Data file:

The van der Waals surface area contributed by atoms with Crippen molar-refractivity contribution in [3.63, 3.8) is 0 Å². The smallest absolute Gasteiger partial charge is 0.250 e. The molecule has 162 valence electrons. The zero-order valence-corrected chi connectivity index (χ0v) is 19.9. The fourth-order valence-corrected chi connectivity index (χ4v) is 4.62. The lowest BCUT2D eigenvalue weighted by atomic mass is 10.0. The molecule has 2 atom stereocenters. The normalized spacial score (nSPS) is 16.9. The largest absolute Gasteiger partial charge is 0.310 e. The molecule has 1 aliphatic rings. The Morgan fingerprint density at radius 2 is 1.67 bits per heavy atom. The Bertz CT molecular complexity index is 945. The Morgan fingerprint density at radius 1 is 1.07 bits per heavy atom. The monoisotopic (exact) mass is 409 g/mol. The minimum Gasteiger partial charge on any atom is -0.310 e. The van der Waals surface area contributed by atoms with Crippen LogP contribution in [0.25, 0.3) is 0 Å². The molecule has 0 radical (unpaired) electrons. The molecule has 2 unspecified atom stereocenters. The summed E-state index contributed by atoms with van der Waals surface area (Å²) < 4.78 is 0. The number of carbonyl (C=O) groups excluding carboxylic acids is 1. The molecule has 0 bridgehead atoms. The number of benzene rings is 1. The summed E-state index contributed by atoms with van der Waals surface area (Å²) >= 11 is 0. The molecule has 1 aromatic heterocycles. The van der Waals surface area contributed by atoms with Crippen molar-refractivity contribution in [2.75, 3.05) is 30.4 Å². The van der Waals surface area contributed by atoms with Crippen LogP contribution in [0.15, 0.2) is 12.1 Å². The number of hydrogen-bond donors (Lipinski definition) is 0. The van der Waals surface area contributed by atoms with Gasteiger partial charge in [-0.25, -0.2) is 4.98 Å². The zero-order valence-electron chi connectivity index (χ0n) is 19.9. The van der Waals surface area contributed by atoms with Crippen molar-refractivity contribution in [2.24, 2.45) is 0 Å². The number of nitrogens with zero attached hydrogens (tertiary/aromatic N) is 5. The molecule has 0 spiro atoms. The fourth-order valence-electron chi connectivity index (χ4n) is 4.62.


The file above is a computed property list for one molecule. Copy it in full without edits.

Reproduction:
The van der Waals surface area contributed by atoms with Crippen molar-refractivity contribution in [3.63, 3.8) is 0 Å². The smallest absolute Gasteiger partial charge is 0.250 e. The molecule has 162 valence electrons. The zero-order valence-corrected chi connectivity index (χ0v) is 19.9. The fourth-order valence-corrected chi connectivity index (χ4v) is 4.62. The lowest BCUT2D eigenvalue weighted by atomic mass is 10.0. The molecule has 2 atom stereocenters. The normalized spacial score (nSPS) is 16.9. The largest absolute Gasteiger partial charge is 0.310 e. The molecule has 1 aliphatic rings. The Morgan fingerprint density at radius 2 is 1.67 bits per heavy atom. The Bertz CT molecular complexity index is 945. The Morgan fingerprint density at radius 1 is 1.07 bits per heavy atom. The monoisotopic (exact) mass is 409 g/mol. The minimum Gasteiger partial charge on any atom is -0.310 e. The van der Waals surface area contributed by atoms with Crippen LogP contribution in [0.25, 0.3) is 0 Å². The molecule has 0 radical (unpaired) electrons. The molecule has 2 unspecified atom stereocenters. The summed E-state index contributed by atoms with van der Waals surface area (Å²) < 4.78 is 0. The number of carbonyl (C=O) groups excluding carboxylic acids is 1. The molecule has 0 bridgehead atoms. The number of benzene rings is 1. The summed E-state index contributed by atoms with van der Waals surface area (Å²) >= 11 is 0. The molecule has 1 aromatic heterocycles. The van der Waals surface area contributed by atoms with Crippen molar-refractivity contribution in [2.75, 3.05) is 30.4 Å². The van der Waals surface area contributed by atoms with Crippen LogP contribution in [0.15, 0.2) is 12.1 Å². The number of hydrogen-bond donors (Lipinski definition) is 0. The van der Waals surface area contributed by atoms with Gasteiger partial charge in [-0.25, -0.2) is 4.98 Å². The zero-order valence-electron chi connectivity index (χ0n) is 19.9. The van der Waals surface area contributed by atoms with Crippen molar-refractivity contribution in [2.24, 2.45) is 0 Å². The number of nitrogens with zero attached hydrogens (tertiary/aromatic N) is 5. The molecule has 0 spiro atoms. The fourth-order valence-electron chi connectivity index (χ4n) is 4.62.